Belmont students are getting their share of the scholarship pie.
More than $150,000 in scholarships and bursaries are being doled out to winning students of the 2014 Belmont secondary graduating class.
Colby Heddon, one of many students celebrating a $1,000 bursary award, said the generosity of the donors is already making a difference in her life.
“It means a lot to me, honestly, just knowing that my hard work finally paid off. My family has a less than ideal financial situation,” the 17-year-old said. “Knowing that bursary is there is really going to help subsidize the cost of post-secondary education. It just really helps lower my stress levels as I graduate and transition into the next phase of my life.”
The French Immersion student, who hopes to pursue biology or nursing in university, said she hopes to continue marrying academic performance with athletics and keep community in mind with her volunteerism. The rower and rugby player helped organize and raise awareness for the first annual Cops for Cancer spinathon at Belmont.
Heddon is developing traits that school councillor Dan Taft said are important elements of student growth. Not only is volunteerism good for the community as a whole, he said, living in a community that wants to recognize those students and support them is (also) a good thing.
“Students experiencing success from having worked hard at school and in the community are discovering that hard work is a good community value,” he said.
Taft, who works with the school’s scholarship society, said most scholarships or bursaries range from $200 to $1,500 and are given out for everything from academics and athletics to community stewardship and volunteerism. Just under half the funds come from the government and the rest from donors including societies, businesses and private individuals around the West Shore.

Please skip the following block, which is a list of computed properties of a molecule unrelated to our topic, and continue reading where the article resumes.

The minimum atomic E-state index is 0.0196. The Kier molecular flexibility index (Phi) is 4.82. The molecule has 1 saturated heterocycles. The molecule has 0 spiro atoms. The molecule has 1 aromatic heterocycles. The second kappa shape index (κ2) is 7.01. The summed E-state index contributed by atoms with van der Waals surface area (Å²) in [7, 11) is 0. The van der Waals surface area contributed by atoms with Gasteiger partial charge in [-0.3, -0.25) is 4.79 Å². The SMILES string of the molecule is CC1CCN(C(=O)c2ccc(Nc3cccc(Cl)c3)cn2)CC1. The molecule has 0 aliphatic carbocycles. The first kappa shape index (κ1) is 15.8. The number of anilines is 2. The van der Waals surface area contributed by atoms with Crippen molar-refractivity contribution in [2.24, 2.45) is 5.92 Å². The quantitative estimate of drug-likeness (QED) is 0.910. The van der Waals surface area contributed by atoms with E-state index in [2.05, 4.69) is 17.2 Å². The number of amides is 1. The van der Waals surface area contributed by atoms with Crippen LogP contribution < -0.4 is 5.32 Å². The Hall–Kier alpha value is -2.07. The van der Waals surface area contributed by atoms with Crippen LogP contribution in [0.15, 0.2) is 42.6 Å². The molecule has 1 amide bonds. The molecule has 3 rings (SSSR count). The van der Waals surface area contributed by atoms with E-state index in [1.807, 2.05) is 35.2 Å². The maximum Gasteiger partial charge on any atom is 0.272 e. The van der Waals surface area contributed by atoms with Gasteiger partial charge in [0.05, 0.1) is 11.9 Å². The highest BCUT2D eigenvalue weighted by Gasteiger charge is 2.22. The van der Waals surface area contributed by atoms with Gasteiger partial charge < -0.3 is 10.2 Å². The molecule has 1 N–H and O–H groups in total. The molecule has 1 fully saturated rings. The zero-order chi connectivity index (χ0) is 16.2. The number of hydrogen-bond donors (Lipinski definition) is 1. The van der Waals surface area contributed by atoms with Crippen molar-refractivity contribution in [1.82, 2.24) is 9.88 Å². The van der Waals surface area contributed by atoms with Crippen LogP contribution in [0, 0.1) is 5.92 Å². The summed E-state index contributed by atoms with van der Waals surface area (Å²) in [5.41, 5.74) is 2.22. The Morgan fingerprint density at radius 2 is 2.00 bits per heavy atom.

Jim Tenhove of the Rotary Club of Colwood represents one of many organizations that help the society, adding $5,000 into the pot. He handed out $1,000 cheques to five Belmont graduates at a Rotary breakfast yesterday (June 12). It is a practice his club has continued for decades and hopes to continue for many more.
“Bursaries for up-and-coming students are important to help them grow and further their education,” he said. “Without education what do you get? Not too much. It is important to give back to the community… (and investing) in youth in the area.”
Heddon, who was all smiles after winning one, said she is extremely grateful for the community-minded society and hopes to continue that tradition herself.
“It is a great cause and really they are helping students the best way they possible can just by furthering their education.”